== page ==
27 Jun All Aboard
Two weeks so far at SF Maritime and I’m still adjusting to it all. Not knowing too much about maritime history or having done much seafaring myself, has made absorbing it a bit overwhelming. But that’s in part why I am here, so I am up for the challenge. I’ve had ample opportunities to rove the park and look at exhibits and listen to ranger talks to try and soak it all in. Learning sailing/ship jargon has been quite the challenge especially while actually sailing… I got to start this busy week off by going sailing out on the bay on the park’s very own ship, the Alma. From the SF Maritime website:
Alma is a wooden-hulled scow schooner built in 1891 to carry bulk cargo. The flat-bottomed hull was designed to navigate the shallow waters of the Sacramento/San Joaquin Delta and to rest on the bottom at low tide. With few bridges and connecting roads, scow schooners delivered goods all over the Bay and Delta much as trucks do today. By 1880 there were 250 sailing scows on San Francisco Bay.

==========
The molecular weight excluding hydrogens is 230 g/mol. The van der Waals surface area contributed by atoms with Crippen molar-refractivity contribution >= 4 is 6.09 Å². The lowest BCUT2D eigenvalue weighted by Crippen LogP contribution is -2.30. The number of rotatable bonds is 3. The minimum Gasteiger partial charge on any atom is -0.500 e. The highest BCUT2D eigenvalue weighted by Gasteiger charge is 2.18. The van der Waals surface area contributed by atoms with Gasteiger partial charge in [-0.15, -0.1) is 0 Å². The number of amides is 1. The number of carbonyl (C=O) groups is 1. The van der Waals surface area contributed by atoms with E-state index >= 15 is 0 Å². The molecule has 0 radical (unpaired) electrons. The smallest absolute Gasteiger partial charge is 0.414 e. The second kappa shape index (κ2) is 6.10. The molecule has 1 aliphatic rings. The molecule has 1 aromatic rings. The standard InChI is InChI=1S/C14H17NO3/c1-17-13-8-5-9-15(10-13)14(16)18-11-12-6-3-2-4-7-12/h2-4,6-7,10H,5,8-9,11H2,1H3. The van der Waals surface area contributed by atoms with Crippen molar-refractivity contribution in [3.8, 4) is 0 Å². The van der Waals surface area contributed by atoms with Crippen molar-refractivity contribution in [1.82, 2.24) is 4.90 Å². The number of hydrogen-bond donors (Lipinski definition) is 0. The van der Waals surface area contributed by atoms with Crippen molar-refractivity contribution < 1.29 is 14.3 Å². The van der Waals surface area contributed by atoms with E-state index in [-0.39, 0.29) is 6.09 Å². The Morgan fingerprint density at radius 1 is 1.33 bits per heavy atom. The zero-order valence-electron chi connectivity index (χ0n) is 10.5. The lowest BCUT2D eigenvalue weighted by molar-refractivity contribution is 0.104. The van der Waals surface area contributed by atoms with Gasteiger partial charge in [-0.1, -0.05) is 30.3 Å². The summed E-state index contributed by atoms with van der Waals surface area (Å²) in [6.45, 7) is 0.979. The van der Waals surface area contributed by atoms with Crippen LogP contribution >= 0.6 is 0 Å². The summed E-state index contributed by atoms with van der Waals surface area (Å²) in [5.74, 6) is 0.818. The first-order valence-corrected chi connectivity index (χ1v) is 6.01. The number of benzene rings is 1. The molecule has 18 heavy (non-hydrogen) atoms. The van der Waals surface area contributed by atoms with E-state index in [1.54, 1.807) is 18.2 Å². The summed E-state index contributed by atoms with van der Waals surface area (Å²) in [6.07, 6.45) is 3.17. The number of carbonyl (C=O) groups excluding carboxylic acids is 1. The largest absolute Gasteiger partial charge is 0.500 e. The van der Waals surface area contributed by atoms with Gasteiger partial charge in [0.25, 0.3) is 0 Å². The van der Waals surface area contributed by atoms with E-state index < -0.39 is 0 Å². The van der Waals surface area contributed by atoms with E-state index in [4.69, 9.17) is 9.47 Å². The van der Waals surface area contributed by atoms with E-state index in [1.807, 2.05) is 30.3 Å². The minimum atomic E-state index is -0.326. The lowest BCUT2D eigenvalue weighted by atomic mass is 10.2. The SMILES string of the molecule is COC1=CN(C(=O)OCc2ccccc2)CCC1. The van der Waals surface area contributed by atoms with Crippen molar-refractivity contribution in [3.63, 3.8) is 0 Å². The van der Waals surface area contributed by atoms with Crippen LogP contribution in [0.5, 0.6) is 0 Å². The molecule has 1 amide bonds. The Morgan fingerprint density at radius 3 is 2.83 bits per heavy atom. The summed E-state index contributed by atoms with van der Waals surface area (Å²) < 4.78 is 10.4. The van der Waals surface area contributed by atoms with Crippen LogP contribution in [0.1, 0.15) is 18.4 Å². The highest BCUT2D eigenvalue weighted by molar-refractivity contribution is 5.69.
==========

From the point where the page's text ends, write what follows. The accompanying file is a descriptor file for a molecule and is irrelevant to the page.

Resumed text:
Visitors can go out on this ship for an afternoon sail on the weekends and an interpretive ranger comes along (with the ship crew as well) and gives talks. I went out in the morning and trained with the volunteer crew and then again for the first sail of the season with visitors that afternoon. Being out in the water like that can be pretty scary. There were many moments when I would catch myself staring at the dark, emerald colored, opaque water and think about how deep and unforgiving it actually is. But then I’d have to snap out of it to find a better angle to get a picture of the Golden Gate Bridge or move out of the “no-zone” where the ship’s boom was swinging around as the sail caught the breeze to change direction. Along with my very first sailing experience in the bay, I also got to kayak for the first time. During the summer I will assist in a summer kayak program so I went out for training with the partner organization, SF State University Paddle Club, which will be taking groups of teenagers kayaking for a few weeks. Later this summer the SF Maritime will host a Healthy Parks Healthy People event which will include a walk which I helped map out and find connections back to SF Maritime history. We spent a few days scouting out routes and landmarks like the Coit Tower and the “Crookedest Street” on Lombard st. Also part of my internship here is to reach out to the broad spectrum of Latin/x communities to increase park participation and investment. To do so, I feel like I have to provide relevant history and information… which has been pretty sparse. This week I spent some time at the park’s research library (and asking around) the little I have found or been told about Latin/x folks and West Coast maritime history has been about Mexican cannery workers. Unfortunately, to put it lightly, these workers were subjected to exploitative labor practices. Usually they were told they’d have decent pay and good working conditions only to find the opposite. Workers were discriminated against aboard segregated and cramped conditions on Alaska bound ships. So nothing really uplifting or something I feel like folks would be looking forward to come check out- but US history tends to play out like that in general for people of color. Although a difficult history to learn about, I feel that this not only mirrors the current plight of many hard working immigrants, but in part this history shows the fallacy and bias in certain contemporaneous discussions about Latin/x immigrants in which they are accused of either “taking jobs” or are characterized as “lazy” (or other misnomers currently prevalent in this election cycle). Like many low income labor intensive positions today, these were the jobs no white person wanted, so they weren’t being “stolen” furthermore they had to lie about the conditions in order to get folks on board. I found it really interesting how these intersections of race, class, and labor intersected back then and how they continue to be evident. Another component of my internship here at SF Maritime is to do some work in the small boat shop. Since I have some basic carpentry skills, I was asked if I wanted to help out as they are building a small boat that they expect to finish for the National Park Service Centennial. I was supposed to finish my week off here, but when I checked in I was told that some things changed and the ranger in the boat shop had to go out on a training for the Grace Quan, a replica of a San Francisco Bay Chinese shrimp fishing boat that was prevalent between 1860 and 1910. So I was out in the bay for the third time in a week. I really should figure out this whole swimming thing one day…